As will be described further below with regard to SR 28, the workstation operating system operates is a state machine, that is, the response to any given input or condition will depend upon the station in which the system is operating. Accordingly, the information written into VARS 66 includes, as described further below, an identification of the system state in which routines are to be executed and space is reserved on VARS 66 and a variables entry made each time a new system state is entered.
Having described the interface between SR 28 and AOR 42 and the means by which control is passed between routines, the operation of SR 28 and its associates structures will be described next below.
As described above, SR 28 comprises a state machine operating system for Workstation 14, that is, the response of the system to any particular input or condition is, as determined by SR 28, dependent upon the particular current operating `state` of the system. In addition to controlling the overall operation of Workstation 14 and supporting the operation of the document processing system implemented in OR 28/AOR 42, SR 28 accepts and processes user keystroke inputs and provides a stack mechanism for the stacking, or nesting, of operations.
As indicated in FIG. 3, SR 28 includes Slave and Service Routines (SSR) 68 for directing, for example, operations between Workstation 14 and MOS 26, such as generating and handling requests for information transfers between Workstation 14 and Disc 18. The general operation of SSR 68 is described in U.S. Pat. No. 4,145,739, previously incorporated herein by reference.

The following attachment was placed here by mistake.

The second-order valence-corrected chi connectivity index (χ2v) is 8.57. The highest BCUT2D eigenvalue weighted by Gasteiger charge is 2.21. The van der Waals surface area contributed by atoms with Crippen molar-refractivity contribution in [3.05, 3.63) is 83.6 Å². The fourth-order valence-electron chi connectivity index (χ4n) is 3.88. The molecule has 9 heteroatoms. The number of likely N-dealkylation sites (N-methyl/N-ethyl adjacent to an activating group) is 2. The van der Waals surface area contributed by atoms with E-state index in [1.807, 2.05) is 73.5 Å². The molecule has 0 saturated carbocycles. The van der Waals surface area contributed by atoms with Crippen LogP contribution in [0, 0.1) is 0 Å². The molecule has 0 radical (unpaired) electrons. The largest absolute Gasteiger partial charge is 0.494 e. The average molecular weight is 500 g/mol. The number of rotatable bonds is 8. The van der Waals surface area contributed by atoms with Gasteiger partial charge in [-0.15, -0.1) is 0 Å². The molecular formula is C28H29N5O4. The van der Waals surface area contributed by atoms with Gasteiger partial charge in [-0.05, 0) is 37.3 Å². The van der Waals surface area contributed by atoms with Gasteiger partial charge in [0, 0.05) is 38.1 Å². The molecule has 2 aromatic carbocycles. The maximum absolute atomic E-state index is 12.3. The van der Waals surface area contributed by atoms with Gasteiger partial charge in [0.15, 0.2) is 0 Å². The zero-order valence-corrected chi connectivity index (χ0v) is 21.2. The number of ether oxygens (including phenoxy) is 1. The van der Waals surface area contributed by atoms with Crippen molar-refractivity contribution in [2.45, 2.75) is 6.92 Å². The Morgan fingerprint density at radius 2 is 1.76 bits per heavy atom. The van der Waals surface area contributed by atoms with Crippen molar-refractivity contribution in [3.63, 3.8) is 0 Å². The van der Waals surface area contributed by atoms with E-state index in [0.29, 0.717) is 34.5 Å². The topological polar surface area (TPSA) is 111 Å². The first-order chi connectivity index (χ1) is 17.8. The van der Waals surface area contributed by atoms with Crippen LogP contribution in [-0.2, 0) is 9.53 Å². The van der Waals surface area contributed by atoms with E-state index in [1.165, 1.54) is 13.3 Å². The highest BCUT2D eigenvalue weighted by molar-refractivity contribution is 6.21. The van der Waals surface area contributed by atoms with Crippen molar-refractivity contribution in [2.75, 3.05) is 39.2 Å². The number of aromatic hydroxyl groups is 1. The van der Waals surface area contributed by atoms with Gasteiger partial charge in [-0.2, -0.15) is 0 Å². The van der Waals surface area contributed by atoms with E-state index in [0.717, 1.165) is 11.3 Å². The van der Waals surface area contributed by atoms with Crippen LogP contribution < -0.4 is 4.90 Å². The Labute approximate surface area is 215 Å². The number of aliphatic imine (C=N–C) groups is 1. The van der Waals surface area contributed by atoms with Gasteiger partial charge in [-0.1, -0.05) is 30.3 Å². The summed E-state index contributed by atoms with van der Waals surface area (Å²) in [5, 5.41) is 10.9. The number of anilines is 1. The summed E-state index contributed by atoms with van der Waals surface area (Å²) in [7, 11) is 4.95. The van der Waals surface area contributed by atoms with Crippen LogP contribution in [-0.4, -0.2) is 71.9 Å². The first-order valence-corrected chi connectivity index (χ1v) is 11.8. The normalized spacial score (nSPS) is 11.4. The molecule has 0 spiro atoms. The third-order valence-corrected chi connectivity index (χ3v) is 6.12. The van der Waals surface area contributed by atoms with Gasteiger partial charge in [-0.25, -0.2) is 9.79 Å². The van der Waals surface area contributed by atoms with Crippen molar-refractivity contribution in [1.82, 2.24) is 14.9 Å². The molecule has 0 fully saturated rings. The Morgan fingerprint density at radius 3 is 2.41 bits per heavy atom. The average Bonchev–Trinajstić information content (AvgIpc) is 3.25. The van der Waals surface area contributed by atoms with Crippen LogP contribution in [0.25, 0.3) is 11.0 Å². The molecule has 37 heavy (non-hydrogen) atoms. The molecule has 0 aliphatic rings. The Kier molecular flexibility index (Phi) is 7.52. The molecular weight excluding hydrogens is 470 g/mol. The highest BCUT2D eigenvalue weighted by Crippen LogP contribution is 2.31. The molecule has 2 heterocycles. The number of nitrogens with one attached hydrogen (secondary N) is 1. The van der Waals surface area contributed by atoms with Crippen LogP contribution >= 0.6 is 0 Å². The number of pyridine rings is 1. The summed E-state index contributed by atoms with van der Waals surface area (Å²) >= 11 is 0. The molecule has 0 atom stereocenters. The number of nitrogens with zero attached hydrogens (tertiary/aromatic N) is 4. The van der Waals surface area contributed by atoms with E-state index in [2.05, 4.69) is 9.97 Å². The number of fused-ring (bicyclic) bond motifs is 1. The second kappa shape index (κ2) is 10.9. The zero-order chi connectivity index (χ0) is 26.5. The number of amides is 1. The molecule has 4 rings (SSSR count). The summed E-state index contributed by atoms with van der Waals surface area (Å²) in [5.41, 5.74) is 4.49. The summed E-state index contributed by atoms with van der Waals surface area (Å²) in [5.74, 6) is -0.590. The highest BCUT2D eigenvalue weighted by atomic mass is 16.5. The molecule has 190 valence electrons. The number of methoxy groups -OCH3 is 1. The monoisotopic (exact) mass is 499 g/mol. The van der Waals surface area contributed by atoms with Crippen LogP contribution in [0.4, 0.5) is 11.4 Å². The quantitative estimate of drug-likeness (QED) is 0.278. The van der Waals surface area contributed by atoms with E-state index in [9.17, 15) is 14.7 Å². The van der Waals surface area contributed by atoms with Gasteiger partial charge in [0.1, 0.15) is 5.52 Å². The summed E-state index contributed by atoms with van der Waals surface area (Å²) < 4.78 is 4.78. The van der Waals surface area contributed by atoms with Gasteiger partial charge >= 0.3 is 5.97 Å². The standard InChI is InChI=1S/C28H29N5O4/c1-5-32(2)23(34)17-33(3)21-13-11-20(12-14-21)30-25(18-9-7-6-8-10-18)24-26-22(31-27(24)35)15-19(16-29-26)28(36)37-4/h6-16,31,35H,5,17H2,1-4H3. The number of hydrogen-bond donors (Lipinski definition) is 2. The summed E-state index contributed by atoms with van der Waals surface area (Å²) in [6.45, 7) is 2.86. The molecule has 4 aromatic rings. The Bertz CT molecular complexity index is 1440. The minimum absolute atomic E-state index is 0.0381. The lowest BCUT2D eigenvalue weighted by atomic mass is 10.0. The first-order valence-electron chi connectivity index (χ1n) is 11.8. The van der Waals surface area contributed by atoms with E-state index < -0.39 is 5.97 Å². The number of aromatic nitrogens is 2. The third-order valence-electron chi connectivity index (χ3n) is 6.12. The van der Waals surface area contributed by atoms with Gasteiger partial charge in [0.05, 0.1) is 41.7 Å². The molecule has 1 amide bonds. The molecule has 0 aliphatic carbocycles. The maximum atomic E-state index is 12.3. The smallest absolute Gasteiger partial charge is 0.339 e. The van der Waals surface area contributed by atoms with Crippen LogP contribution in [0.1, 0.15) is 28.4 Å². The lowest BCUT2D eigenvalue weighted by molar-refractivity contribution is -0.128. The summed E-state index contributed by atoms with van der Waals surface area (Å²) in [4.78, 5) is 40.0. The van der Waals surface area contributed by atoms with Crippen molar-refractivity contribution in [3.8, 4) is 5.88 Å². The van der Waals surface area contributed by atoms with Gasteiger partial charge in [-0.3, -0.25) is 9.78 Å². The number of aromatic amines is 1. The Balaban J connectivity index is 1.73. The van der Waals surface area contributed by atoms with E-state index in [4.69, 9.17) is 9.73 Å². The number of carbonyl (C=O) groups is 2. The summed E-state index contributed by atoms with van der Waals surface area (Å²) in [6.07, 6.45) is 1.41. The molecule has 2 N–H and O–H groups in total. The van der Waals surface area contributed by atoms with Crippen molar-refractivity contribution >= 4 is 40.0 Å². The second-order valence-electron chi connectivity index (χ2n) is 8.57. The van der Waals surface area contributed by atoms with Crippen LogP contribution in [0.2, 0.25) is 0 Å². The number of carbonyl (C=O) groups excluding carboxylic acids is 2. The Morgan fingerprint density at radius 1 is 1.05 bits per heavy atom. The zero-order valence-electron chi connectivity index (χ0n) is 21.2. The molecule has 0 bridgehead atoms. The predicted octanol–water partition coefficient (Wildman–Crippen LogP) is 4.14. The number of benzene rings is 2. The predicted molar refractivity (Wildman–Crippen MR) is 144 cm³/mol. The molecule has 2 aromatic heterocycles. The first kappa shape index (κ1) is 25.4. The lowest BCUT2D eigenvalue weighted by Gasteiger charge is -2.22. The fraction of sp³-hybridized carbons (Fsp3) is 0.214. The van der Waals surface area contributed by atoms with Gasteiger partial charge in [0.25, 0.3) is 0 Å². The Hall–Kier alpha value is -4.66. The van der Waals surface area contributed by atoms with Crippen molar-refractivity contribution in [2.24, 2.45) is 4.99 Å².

As described above, a primary visible focus of the operation of System 10 is the interactive operation between System 10 and a user through KB 46 and Display 48 in the generation and manipulation of documents. System 10 may be regarded in certain aspects, therefore, as a keystroke processing system. That is, a user enters data (text) and text/document manipulation commands by means of keystrokes through KB 46 and the system responds by executing the appropriate routines selected from AOR 42 and SR 28 to correspondingly modify the contents of ADS 40. SR 28's keystroke processing mechanism, which includes Keystroke Routines (KS) 70, is thereby the principle input interface between the user and the system.